Avalanche: Turnagain

Location: Seattle Ridge

Route & General Observations

Rode up Seattle Ridge to look at the new snow, old wind slabs, and how the winds were impacting conditions through the day.

Avalanche Details
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Trigger NaturalRemote Trigger Unknown
Avalanche Type UnknownAspect Unknown
ElevationunknownSlope Angleunknown
Crown DepthunknownWidthunknown
Vertical Rununknown  
Avalanche Details

Several shallow wind slabs / storm slabs seen in steep terrain. Most were very thin - 4-6" and likely occurred in the early morning. Some had very wide propagation for such shallow slabs, kinda wild really.

There was also a deeper looking slab (1-1.5' or so) on the road side that likely failed in the storm snow from Sunday night. It was a bit hard to judge, but it was definitely deeper than last night's 4-8" of snow.

Red Flags
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Observer Comments

Active wind loading seen in many areas from Girdwood Valley (Crow Pass, Goat Mtn, etc), to the Turnagain skier side (Taylor Pass, Pastoral), and the motorized side (Seattle Ridge itself).

Weather & Snow Characteristics
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High clouds and some sunshine. NW winds were moderate along Seattle Ridge and strong along higher peaks. Temps were in the teens.

Snow surface

Around 6-8" of new low density snow from overnight. Was hard to assess the exact amount.

Much of the new snow from the past week has been hit by the winds in exposed locations and blown into large drifts. Scoured areas were seen on Sunburst and Tincan, as well as other exposed ridgelines.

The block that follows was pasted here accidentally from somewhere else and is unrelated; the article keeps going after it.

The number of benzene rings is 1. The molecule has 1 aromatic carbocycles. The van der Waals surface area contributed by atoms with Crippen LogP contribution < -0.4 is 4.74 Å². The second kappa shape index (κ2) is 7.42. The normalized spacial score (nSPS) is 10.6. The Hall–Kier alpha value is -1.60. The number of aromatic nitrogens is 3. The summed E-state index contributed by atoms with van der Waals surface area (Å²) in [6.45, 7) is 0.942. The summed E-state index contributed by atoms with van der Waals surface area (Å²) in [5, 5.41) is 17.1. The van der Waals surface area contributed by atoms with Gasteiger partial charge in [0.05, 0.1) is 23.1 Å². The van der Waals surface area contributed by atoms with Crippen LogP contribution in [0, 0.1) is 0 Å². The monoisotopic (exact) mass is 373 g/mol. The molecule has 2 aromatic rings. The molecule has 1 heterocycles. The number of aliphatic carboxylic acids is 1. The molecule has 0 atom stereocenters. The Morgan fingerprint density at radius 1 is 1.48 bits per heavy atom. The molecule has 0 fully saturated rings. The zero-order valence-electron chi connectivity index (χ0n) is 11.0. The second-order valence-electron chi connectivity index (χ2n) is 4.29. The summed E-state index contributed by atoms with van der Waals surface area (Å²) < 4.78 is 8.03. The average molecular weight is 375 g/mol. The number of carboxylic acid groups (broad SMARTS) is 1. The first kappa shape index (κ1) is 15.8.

Total snow depth is between 4-6' with exposed areas scoured to the ground and drifts many feet thick. Most of the surfaces were soft however, even those with wind effect. The new snow from the past week appeared to be settling into one 'right-side-up' layer.

We did not see signs of instability other than what was occurring on the very surface (4-8" thick soft slabs from last night/early this morning). No signs of avalanches breaking in buried weak layers. All avalanches appeared to be within the recent storm snow. Wind slabs seemed to be fairly stubborn and despite jumping on several test slopes we could not any to crack. That said, we did not jump on anything with big consequences. And we were not in areas with significant active loading.

Photos & Video
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